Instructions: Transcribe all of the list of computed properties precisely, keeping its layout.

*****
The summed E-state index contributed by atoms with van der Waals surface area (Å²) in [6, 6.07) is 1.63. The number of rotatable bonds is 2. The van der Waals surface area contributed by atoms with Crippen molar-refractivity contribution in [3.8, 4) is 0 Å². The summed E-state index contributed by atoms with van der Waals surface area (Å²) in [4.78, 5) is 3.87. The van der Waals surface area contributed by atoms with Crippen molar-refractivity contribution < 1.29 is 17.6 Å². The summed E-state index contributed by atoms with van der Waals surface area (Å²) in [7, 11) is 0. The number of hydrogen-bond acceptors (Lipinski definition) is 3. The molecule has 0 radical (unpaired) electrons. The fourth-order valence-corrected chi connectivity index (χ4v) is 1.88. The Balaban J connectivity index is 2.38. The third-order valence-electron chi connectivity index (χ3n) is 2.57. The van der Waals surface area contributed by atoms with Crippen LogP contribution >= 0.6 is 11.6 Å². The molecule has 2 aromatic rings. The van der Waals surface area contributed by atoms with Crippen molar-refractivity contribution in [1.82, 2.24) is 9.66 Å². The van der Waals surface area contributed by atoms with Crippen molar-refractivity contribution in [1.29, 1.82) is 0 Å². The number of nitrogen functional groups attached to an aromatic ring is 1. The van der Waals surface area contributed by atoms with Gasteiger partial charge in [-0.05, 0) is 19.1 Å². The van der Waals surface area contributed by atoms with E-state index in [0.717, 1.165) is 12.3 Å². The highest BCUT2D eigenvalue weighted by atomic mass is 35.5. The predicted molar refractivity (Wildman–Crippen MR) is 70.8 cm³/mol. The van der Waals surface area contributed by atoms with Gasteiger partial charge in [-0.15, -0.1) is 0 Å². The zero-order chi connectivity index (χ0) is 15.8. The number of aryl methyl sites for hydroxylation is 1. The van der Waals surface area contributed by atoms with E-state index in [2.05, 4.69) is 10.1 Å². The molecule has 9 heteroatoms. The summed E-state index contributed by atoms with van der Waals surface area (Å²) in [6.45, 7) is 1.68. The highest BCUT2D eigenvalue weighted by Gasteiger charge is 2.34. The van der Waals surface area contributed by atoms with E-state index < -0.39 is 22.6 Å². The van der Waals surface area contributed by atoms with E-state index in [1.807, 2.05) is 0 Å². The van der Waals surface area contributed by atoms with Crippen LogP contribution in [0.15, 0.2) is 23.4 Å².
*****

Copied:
The summed E-state index contributed by atoms with van der Waals surface area (Å²) in [6, 6.07) is 1.63. The number of rotatable bonds is 2. The van der Waals surface area contributed by atoms with Crippen molar-refractivity contribution in [3.8, 4) is 0 Å². The summed E-state index contributed by atoms with van der Waals surface area (Å²) in [4.78, 5) is 3.87. The van der Waals surface area contributed by atoms with Crippen molar-refractivity contribution < 1.29 is 17.6 Å². The summed E-state index contributed by atoms with van der Waals surface area (Å²) in [7, 11) is 0. The number of hydrogen-bond acceptors (Lipinski definition) is 3. The molecule has 0 radical (unpaired) electrons. The fourth-order valence-corrected chi connectivity index (χ4v) is 1.88. The Balaban J connectivity index is 2.38. The third-order valence-electron chi connectivity index (χ3n) is 2.57. The van der Waals surface area contributed by atoms with Crippen LogP contribution >= 0.6 is 11.6 Å². The molecule has 2 aromatic rings. The van der Waals surface area contributed by atoms with Crippen molar-refractivity contribution in [1.82, 2.24) is 9.66 Å². The van der Waals surface area contributed by atoms with Crippen molar-refractivity contribution in [1.29, 1.82) is 0 Å². The number of nitrogen functional groups attached to an aromatic ring is 1. The van der Waals surface area contributed by atoms with Gasteiger partial charge in [-0.05, 0) is 19.1 Å². The van der Waals surface area contributed by atoms with E-state index in [0.717, 1.165) is 12.3 Å². The highest BCUT2D eigenvalue weighted by atomic mass is 35.5. The predicted molar refractivity (Wildman–Crippen MR) is 70.8 cm³/mol. The van der Waals surface area contributed by atoms with Gasteiger partial charge in [-0.15, -0.1) is 0 Å². The zero-order chi connectivity index (χ0) is 15.8. The number of aryl methyl sites for hydroxylation is 1. The van der Waals surface area contributed by atoms with E-state index in [2.05, 4.69) is 10.1 Å². The molecule has 9 heteroatoms. The summed E-state index contributed by atoms with van der Waals surface area (Å²) in [6.45, 7) is 1.68. The highest BCUT2D eigenvalue weighted by Gasteiger charge is 2.34. The van der Waals surface area contributed by atoms with E-state index < -0.39 is 22.6 Å². The van der Waals surface area contributed by atoms with E-state index in [1.807, 2.05) is 0 Å². The van der Waals surface area contributed by atoms with Crippen LogP contribution in [0.15, 0.2) is 23.4 Å².